"Compared to all of those plots, which were quite sophisticated and frequently involved the multiple detonation of more powerful bombs, the Boston attack seems relatively rudimentary to me,” said Philipp Mudd, a former top counterterrorism expert at the FBI and CIA, and author of the new book Takedown: Inside the Hunt for Al Qaeda. The choice of a very soft target such as the marathon, rather than a harder, more iconic symbol of American power like the World Trade Center, the Pentagon, or the Federal Reserve, he said, does not suggest the culmination of a sophisticated, foreign-driven conspiracy years in the making.
“This feels like a simpler, smaller conspiracy, but we won’t know until more evidence is revealed,” Mudd said. “If this turns out to actually be an al-Qaida plot, my reaction will be, ‘Is that all you’ve got left?’ ”
On the other hand, the timing of the attack on “Patriot’s Day,” which coincides with the April 15 deadline for filing federal taxes, suggests a possible link with right-wing, antigovernment extremist groups. Both the 1995 Oklahoma City bombing of the Alfred P. Murrah federal building by antigovernment extremist Timothy McVeigh (168 dead, more than 680 injured) and the federal government’s siege of the Waco compound of sect leader David Koresh (76 dead) occurred in April. Both incidents remain potent symbols to antigovernment extremist groups.
"If the Boston attack turns out to be the work of right-wing extremists it really shouldn’t surprise us, because these groups are not a new threat, and they have been growing in numbers and power in recent years,” Mudd said. “What would be notable is that they are once again turning to terrorism as a tactic, which is increasingly common around the world.”
Indeed, one of the most recent and devastating terrorist attacks by an ideologically-inspired extremist was the 2011 bombing and shooting spree in Norway by the antigovernment white supremacist Anders Behring Breivik (77 killed). Nor is the ideology that inspires terrorism necessarily antigovernment or pro-Islamic extremism. Unabomber Ted Kaczynski carried on his deadly terrorist bombing campaign for 17 years in service to a self-styled manifesto that decried the encroachment of the “techno-industrial” system.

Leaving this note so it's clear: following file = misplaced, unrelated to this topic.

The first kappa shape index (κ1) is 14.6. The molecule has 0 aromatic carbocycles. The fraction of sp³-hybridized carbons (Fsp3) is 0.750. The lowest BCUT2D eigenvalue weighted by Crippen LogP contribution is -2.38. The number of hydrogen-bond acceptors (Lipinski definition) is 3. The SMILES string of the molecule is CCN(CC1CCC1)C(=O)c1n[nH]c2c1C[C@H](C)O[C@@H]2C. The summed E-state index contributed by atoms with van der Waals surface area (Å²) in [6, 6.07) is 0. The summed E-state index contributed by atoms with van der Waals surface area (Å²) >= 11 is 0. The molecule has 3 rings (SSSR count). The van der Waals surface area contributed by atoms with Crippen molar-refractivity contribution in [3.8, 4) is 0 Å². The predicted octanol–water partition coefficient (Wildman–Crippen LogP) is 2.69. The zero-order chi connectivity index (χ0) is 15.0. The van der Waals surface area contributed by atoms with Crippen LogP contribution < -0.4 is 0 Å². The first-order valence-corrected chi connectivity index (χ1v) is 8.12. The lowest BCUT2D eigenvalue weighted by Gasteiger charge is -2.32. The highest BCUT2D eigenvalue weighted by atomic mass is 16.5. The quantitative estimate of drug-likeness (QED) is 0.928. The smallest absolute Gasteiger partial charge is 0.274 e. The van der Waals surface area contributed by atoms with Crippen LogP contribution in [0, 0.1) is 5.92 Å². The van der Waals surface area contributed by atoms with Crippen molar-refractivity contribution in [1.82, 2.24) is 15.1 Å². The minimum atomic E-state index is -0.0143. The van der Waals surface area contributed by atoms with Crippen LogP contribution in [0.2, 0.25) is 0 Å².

“In the 1970s I was involved in the search for the Alphabet Bomber in California, who detonated a bomb at L.A. airport that killed three people and injured many others,” said Jenkins of Rand. “It turns out he was protesting sexual taboos, which none of us even knew existed in Southern California in the 1970s. So it was all in this man’s twisted imagination, yet he was still a very lethal bomber. The point is, you never know where the evidence will take you in these cases, and you have to follow where it leads.”
Some experts believe the very fact that the evidence so far could lead in several plausible directions, and that no one has claimed responsibility for the Boston attack, is cause for concern. “What worries me is that five or ten years ago we would have had a pretty good idea who to point the finger at after an attack like this, but the list of suspects has grown,” said Bruce Hoffman, a counter-terrorism expert and director of the Center for Security Studies at Georgetown University. “So just when Americans collectively believed we had turned a corner, and we could drop this long preoccupation with terrorism, this attack will force the country to re-calibrate the threat once again.”